Guided Imagination

Posted on Oct 21, 2019

Being imaginative is a great asset. If you are in a creative field then you need an active imagination. However I've found over years that you need some discipline when exercising your imagination.

Anyone gifted with wild imagination can have an exotic idea. From a city floating in the clouds to a man that lives in your bathroom mirror. Our mind is always on the run and it's not hard to think of something unusual just by shuffling a few things in an otherwise mundane thought. You think you have thought of something no one has ever thought before. Then the hubris takes over and the thought remains just that a weird thought. What is it worth?

Any tiny idea like this is not of value until you explore it sufficiently. Branch out your imagination from that first seed of the idea. Push one of the branches as far as you can, then come back and start in another direction. Only when you can develop a sizable world around that initial idea, will it be of value.

For example, as a science fiction writer you can think of an alien planet that has species with three genders and it requires one of each kind to procreate. It's a nice imaginative idea. We generally don't know life forms that require more than two sexes to reproduce. So not everyone thinks of it. But on its own it's just a variation of earthly reproductive system. To make a good scifi novel out of it, you need to imagine the causes and consequences of this kind of reproduction. (Read Asimov’s “The Gods Themselves”).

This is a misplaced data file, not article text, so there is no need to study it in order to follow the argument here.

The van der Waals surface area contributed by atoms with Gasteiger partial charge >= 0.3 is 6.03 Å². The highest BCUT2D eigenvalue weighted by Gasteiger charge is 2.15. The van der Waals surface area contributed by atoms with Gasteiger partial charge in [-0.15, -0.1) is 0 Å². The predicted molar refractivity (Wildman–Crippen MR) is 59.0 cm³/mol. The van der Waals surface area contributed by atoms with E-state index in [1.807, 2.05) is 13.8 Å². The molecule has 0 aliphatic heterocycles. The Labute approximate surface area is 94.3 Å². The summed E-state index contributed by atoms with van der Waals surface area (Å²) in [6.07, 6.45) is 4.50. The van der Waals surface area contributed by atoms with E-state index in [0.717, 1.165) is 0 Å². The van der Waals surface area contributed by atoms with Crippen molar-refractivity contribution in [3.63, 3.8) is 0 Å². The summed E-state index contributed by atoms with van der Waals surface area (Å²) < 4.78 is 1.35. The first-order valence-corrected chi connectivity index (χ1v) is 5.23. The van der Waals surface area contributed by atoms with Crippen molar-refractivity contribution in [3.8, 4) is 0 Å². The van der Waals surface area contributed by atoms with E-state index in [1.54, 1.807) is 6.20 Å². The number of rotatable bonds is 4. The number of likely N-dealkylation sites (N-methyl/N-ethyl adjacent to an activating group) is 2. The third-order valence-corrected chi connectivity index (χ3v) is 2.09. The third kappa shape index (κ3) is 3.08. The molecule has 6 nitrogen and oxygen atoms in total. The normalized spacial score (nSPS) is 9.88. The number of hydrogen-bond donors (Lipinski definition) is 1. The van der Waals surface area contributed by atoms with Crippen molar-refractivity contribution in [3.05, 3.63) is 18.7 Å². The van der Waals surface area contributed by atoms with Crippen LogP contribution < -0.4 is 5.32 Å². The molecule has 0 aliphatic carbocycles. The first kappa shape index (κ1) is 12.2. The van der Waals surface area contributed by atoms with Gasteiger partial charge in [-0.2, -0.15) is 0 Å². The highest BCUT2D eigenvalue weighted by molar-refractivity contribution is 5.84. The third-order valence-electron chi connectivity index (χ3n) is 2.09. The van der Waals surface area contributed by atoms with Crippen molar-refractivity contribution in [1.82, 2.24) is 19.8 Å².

The same principle is applicable in any creative work.

It's something that I've to remind myself too. Here are few tips that I've found useful.

  • Make list of all the exotic ideas you get from time to time. Don't flatter yourself too much for the novelty of your idea. Try to develop it as much as you can when it initially comes to the mind. The inital spark is sometimes very strong and you may see a lot of things in that moment of inspiration. Write them down.

  • Later on go over your list and choose one of the ideas. Then expand on that single idea in every possible direction. You will have to repeat this process again and again, until you come up with something that's deliverable. Many times you need to warm up before you can again start imagining. Reading what you've already written helps you get back in the mood. It gently puts you back into the space that you need to develop.

  • As an exercise, don’t start with your own idea. Steal it from somewhere else. Then create your own universe around it.

  • Once you start imagining things, there’s generally no limit. There are so many variables and you can easily get overwhelmed, then you tend to give up in frustration. In such cases it helps to identify some variables of the space and clamp them down. For example, if you are imagining the city of Columbia floating in the clouds, you will have to draw the line when describing the engieering required to build such city. You are not designing a plan to build a floating city, you just need to convince the reader/viewer/player that it's possible. So it might make sense to stop at gigantic zeppeline ships and gas baloons.

It's not important how far away from the norm do you go with your imagination, but how much area do you explore once you are there.